This person-to-person transfer of small amounts of money between people who are often outside the banking system has increased financial inclusion in Kenya in a highly affordable and rapid way. So much so that more than 20m Kenyans now use M-Pesa and the volume of transactions on the system is more than US$25 billion, more than half the country’s GDP. M-Pesa (and services like it) have now spread to several other emerging markets in Africa and Asia.

Similar frugal innovations in medical devices, transport, solar lighting and heating, clean cookstoves, cheap pharmaceuticals, sanitation, consumer electronics and so on, have driven growth in Asia and Africa over the past decade and will continue to do so in the decades to come.

Catching on

Meanwhile the developed world is catching up. Declining real incomes and government spending, accompanied by greater concern for the environment, are making Western consumers both value and values conscious.

The rise of two massive movements in recent years, the sharing economy and the maker movement, shows the potential of frugal innovation in the West. The sharing economy, exemplified by Airbnb, BlaBlaCar and Kickstarter, has empowered consumers to trade spare assets with each other and thus generate new sources of income. The maker movement, meanwhile, features proactive consumers who tinker in spaces such as FabLabs, TechShops and MakeSpaces, designing solutions to problems they encounter.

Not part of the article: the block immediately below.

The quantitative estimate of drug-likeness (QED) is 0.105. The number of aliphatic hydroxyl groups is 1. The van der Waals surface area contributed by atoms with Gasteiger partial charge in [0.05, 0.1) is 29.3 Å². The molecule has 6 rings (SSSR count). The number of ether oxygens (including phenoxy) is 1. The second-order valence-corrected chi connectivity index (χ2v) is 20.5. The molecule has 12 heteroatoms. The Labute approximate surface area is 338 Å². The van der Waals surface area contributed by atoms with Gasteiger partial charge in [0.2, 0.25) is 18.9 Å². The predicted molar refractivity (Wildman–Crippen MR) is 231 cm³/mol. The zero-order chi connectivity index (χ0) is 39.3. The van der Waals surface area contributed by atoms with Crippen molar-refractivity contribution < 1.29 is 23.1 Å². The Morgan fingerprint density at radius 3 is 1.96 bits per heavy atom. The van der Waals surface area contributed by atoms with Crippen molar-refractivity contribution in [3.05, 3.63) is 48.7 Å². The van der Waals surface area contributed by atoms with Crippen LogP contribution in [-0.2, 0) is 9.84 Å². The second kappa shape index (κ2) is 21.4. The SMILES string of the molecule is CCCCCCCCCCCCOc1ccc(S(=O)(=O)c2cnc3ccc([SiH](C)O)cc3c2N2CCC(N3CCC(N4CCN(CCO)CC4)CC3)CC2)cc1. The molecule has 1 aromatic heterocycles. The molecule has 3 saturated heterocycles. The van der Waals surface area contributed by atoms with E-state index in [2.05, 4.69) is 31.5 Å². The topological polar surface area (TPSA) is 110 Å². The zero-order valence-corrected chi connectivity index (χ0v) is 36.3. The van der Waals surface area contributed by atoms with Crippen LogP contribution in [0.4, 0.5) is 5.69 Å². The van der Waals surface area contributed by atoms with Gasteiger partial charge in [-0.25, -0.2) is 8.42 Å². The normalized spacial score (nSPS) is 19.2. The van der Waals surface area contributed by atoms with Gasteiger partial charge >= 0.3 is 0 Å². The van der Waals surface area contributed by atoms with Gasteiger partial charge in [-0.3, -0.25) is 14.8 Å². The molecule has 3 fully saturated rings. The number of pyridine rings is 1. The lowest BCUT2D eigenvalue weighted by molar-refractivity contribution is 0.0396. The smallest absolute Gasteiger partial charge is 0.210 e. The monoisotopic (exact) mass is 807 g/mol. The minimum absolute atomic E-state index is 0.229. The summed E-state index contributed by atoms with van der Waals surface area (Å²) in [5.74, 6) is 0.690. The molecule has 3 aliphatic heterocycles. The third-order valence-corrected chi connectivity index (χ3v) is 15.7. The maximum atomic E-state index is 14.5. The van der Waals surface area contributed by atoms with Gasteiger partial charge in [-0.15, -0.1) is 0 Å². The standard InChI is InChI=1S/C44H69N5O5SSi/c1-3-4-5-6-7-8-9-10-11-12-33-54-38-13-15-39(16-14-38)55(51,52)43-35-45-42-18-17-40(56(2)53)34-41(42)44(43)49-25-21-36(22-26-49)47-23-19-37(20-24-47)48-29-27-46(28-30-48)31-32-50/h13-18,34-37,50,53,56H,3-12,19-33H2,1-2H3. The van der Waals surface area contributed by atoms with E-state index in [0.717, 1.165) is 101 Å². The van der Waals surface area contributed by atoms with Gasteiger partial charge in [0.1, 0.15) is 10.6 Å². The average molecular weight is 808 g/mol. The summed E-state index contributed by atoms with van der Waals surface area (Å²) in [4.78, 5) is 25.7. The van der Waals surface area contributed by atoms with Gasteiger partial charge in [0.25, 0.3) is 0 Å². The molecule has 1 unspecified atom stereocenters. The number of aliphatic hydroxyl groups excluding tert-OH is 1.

Square, a small white, square device that fits into the audio jack of a smartphone, using its computing power and connectivity to make credit card payments, is an example of a product that was developed in a TechShop. Launched in 2010, the Square is on track to make US$1 billion in revenue in 2015.

Frugal innovation not only has the power to drive more inclusive growth by tackling poverty and inequality around the world, it is also increasingly the key to growth that will not simultaneously wreck the planet. The big issue at the Paris climate summit was the increasing wedge between the developed and the developing world. On the one hand, the rich countries cannot stop the poor ones from attempting to achieve the West’s levels of prosperity. On the other, however, poor countries cannot grow in the way the West did without wrecking the planet.

The only way to square this circle is to ensure that the growth is sustainable. The need for frugal innovation is therefore all the more vital in areas such as energy generation and use, manufacturing systems that are more local, and a move to a circular economy where companies (and consumers) reduce, reuse and recycle materials in a potentially endless loop.